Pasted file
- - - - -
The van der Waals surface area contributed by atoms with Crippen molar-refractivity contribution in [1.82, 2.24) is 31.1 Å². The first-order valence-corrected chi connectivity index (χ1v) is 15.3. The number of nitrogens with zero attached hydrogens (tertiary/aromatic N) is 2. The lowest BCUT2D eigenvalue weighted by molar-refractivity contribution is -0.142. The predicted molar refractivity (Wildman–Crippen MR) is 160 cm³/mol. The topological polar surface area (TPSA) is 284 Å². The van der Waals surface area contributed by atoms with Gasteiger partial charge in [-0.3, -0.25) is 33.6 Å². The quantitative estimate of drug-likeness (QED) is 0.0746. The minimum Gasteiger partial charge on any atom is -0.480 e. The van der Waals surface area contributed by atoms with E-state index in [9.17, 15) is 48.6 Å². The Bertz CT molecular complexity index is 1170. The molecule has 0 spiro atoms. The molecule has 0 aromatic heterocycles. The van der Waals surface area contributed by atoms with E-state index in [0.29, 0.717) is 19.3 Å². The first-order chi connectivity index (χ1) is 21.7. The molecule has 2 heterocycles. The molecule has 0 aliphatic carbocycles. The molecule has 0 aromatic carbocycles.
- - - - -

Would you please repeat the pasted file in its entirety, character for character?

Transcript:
The van der Waals surface area contributed by atoms with Crippen molar-refractivity contribution in [1.82, 2.24) is 31.1 Å². The first-order valence-corrected chi connectivity index (χ1v) is 15.3. The number of nitrogens with zero attached hydrogens (tertiary/aromatic N) is 2. The lowest BCUT2D eigenvalue weighted by molar-refractivity contribution is -0.142. The predicted molar refractivity (Wildman–Crippen MR) is 160 cm³/mol. The topological polar surface area (TPSA) is 284 Å². The van der Waals surface area contributed by atoms with Gasteiger partial charge in [-0.3, -0.25) is 33.6 Å². The quantitative estimate of drug-likeness (QED) is 0.0746. The minimum Gasteiger partial charge on any atom is -0.480 e. The van der Waals surface area contributed by atoms with E-state index in [9.17, 15) is 48.6 Å². The Bertz CT molecular complexity index is 1170. The molecule has 0 spiro atoms. The molecule has 0 aromatic heterocycles. The van der Waals surface area contributed by atoms with E-state index in [0.29, 0.717) is 19.3 Å². The first-order chi connectivity index (χ1) is 21.7. The molecule has 2 heterocycles. The molecule has 0 aliphatic carbocycles. The molecule has 0 aromatic carbocycles.